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The study also showed cost savings for both standard and dose-intensified infliximab.
Patient satisfaction rose drastically with accelerated infliximab infusions as a treatment for inflammatory bowel disease (IBD).
A team, led by Harry Crane, MBBS, Gastroenterology Advanced Trainee, Liverpool Hospital, South Western Sydney Clinical School, University of New South Wales, Ingham Institute of Applied Medical Research, assessed the safety of accelerated infusions for standard and dose-intensified infliximab regimens and the effect on patient satisfaction and potential cost savings.
Infliximab is a monoclonal antibody with a high affinity for tumor necrosis factor-alpha and is 1 of the most commonly prescribed treatments for both ulcerative colitis and Crohn’s disease. However, a long infusion duration and monitoring process is often burdensome to both patients and health care providers.
There is also a reported reaction incidence rate of 2-3% of infusions, occurring both within 1-2 hours of completion or 1-2 weeks following treatment.
“The precise underlying mechanisms of infusion reactions are incompletely understood and probably diverse,” the authors wrote.
Infliximab is currently recommended to be administered over 2 hours, followed by 1-2 hours of monitoring.
Theoretically, accelerated infusions with shorter observation times could increase the risk of infusion reactions, but if not would increase patient satisfaction.
In addition, the majority of previous studies have focused more on standard dose infliximab, with very few looking at the safety of accelerated infusions for dose-intensified infliximab.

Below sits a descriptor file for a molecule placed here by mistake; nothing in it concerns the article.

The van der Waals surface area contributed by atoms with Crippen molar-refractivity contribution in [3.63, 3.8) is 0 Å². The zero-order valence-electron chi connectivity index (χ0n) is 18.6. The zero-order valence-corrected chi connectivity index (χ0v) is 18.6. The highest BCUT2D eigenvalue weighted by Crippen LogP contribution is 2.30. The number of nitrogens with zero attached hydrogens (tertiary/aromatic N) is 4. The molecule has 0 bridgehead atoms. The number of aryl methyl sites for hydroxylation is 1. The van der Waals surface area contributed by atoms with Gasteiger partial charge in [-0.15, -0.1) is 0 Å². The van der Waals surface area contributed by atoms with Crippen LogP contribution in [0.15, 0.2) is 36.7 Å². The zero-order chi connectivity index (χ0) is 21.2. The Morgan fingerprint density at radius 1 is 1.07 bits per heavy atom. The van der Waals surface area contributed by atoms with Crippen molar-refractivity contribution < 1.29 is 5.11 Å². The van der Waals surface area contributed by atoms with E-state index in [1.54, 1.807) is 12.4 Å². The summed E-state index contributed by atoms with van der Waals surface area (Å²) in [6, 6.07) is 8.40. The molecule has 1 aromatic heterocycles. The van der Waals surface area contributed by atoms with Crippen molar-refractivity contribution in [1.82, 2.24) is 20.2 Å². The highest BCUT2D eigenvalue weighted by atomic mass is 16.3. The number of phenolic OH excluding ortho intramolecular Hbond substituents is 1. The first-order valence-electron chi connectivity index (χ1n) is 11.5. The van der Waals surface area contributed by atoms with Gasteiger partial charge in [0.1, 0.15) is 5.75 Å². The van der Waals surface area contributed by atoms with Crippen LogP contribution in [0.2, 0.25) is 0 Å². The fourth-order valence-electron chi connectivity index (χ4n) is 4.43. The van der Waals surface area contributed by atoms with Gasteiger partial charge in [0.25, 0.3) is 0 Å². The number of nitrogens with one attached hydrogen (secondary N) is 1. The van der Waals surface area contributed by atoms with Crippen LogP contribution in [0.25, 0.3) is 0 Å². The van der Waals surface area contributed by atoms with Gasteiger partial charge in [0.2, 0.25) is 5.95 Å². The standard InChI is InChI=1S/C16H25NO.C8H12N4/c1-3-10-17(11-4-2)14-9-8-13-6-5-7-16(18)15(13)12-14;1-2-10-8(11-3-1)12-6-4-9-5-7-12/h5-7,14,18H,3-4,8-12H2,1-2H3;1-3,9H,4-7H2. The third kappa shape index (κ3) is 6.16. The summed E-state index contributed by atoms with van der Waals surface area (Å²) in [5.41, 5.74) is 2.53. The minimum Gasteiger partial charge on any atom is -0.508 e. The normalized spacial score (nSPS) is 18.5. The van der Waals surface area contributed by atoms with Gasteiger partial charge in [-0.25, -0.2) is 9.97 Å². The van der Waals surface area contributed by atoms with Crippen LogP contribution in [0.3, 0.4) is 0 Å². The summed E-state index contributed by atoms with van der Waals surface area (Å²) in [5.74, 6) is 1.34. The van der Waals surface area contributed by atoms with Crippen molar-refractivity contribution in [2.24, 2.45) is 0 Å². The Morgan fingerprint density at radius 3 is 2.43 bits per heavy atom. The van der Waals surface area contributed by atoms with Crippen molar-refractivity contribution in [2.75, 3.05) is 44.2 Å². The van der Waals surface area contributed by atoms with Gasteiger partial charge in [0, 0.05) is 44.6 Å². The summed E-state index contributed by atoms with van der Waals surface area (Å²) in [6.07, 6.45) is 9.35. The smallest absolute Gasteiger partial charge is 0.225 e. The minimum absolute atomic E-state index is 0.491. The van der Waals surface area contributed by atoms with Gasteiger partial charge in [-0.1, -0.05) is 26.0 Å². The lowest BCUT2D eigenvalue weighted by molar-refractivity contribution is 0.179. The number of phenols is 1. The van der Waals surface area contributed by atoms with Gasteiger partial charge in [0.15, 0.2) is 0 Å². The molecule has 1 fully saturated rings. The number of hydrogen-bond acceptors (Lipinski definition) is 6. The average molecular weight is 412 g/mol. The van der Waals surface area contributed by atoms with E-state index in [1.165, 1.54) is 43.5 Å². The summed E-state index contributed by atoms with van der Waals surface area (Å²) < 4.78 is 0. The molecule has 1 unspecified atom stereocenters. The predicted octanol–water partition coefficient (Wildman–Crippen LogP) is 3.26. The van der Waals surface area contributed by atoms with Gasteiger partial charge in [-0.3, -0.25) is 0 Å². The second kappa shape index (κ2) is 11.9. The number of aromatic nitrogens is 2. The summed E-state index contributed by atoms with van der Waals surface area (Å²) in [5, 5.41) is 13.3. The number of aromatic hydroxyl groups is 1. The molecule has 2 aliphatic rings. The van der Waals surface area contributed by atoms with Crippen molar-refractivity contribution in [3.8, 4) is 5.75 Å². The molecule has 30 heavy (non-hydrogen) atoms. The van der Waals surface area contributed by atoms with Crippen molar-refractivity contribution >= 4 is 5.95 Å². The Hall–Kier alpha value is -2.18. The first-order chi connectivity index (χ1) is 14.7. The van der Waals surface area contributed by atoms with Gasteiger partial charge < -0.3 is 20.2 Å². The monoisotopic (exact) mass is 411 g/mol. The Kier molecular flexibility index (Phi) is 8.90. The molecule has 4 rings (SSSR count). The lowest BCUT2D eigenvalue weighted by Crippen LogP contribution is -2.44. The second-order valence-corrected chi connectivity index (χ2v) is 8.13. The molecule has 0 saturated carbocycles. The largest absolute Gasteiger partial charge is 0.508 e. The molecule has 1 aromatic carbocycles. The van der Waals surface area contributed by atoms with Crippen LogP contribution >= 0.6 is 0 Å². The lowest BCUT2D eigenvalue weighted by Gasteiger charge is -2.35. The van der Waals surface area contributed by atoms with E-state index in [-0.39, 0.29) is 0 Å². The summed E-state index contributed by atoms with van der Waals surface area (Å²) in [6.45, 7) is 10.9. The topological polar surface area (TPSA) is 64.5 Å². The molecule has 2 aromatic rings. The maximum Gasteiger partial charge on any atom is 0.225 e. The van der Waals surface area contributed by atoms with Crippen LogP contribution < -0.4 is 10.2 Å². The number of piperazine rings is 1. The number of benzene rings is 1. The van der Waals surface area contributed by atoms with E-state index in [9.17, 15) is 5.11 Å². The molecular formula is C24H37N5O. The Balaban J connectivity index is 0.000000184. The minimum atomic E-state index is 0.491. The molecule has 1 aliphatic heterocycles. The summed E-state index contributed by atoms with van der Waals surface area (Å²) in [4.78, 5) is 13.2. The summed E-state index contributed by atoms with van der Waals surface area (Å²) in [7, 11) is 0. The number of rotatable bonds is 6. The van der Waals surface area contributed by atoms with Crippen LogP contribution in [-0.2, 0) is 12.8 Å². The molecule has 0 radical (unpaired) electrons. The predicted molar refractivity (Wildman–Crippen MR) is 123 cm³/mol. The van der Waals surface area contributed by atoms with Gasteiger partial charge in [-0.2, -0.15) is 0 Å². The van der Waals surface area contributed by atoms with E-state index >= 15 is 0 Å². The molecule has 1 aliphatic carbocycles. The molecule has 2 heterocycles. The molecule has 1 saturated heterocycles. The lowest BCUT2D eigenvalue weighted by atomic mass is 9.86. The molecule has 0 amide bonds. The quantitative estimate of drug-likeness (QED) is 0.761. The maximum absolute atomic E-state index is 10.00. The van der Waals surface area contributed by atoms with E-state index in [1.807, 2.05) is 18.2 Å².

In the single center, prospective study, the investigators examined 52 patients with IBD receiving a stable maintenance dose of infliximab in clinical remission. These patients received at least 1 accelerated infusions, over 30 minutes if receiving standard-dose 5 mg/kg treatment or over 60 minutes if receiving dose-intensified infliximab of up to 10 mg/kg. Overall, the 52 patients received 150 total infusions.
The investigators sought main outcomes of incidence of acute or delayed reactions, patient satisfaction, and potential cost savings. The team also explored infliximab trough levels following 1 and 3 accelerated infusions.
The incidence of reactions to accelerated infusions was 3.3% (n = 3) in the standard-dose group, compared to 0% (of 61 infusions) in the dose-intensified infliximab arm. All of the reactions identified in the study were delayed, mild, and self-limiting and did not require drug cessation.
In addition, patient satisfaction was improved as the infusion time shorted, compared to patients’ previous experiences (P = 0.00002).
The investigators also found mean plasma trough level of infliximab reduced from 9.3 mg/L (± 4.9) to 7.9 mg/L (± 4.1) (P = 0.02) with accelerated infusions, while no patient developed anti-infliximab antibodies.
The cost savings were also profound.
There was an estimated $123.52 and $247.04 per-patient per-year in nursing cost savings for standard and dose-intensified infliximab, respectively.
“Accelerated infliximab infusions for standard and dose-intensified regimens seems to be safe and improved patient satisfaction,” the authors wrote. “
While the initial results are positive, the investigators said the potential impact on drug trough levels requires further research.
The study, “Safety, satisfaction, and cost savings of accelerated infusions of standard and intensified-dose infliximab for inflammatory bowel disease,” was published online in the Internal Medicine Journal.